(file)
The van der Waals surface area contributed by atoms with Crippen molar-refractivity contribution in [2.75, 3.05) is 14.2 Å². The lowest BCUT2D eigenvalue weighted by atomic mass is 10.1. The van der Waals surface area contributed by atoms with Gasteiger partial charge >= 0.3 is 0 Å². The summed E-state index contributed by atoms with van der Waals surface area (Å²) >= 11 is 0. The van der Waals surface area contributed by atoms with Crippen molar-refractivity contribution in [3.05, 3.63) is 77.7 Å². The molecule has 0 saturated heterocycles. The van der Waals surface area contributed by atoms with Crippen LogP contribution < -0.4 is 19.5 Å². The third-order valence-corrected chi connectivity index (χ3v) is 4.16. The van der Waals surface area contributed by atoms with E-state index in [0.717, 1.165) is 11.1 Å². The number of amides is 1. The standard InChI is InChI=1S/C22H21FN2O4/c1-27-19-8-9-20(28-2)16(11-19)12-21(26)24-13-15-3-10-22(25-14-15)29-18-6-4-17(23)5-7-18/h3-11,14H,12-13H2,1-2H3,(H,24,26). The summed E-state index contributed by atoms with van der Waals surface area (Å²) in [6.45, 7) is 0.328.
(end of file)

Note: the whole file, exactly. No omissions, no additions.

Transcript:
The van der Waals surface area contributed by atoms with Crippen molar-refractivity contribution in [2.75, 3.05) is 14.2 Å². The lowest BCUT2D eigenvalue weighted by atomic mass is 10.1. The van der Waals surface area contributed by atoms with Gasteiger partial charge >= 0.3 is 0 Å². The summed E-state index contributed by atoms with van der Waals surface area (Å²) >= 11 is 0. The van der Waals surface area contributed by atoms with Crippen molar-refractivity contribution in [3.05, 3.63) is 77.7 Å². The molecule has 0 saturated heterocycles. The van der Waals surface area contributed by atoms with Crippen LogP contribution < -0.4 is 19.5 Å². The third-order valence-corrected chi connectivity index (χ3v) is 4.16. The van der Waals surface area contributed by atoms with E-state index in [0.717, 1.165) is 11.1 Å². The number of amides is 1. The standard InChI is InChI=1S/C22H21FN2O4/c1-27-19-8-9-20(28-2)16(11-19)12-21(26)24-13-15-3-10-22(25-14-15)29-18-6-4-17(23)5-7-18/h3-11,14H,12-13H2,1-2H3,(H,24,26). The summed E-state index contributed by atoms with van der Waals surface area (Å²) in [6.45, 7) is 0.328.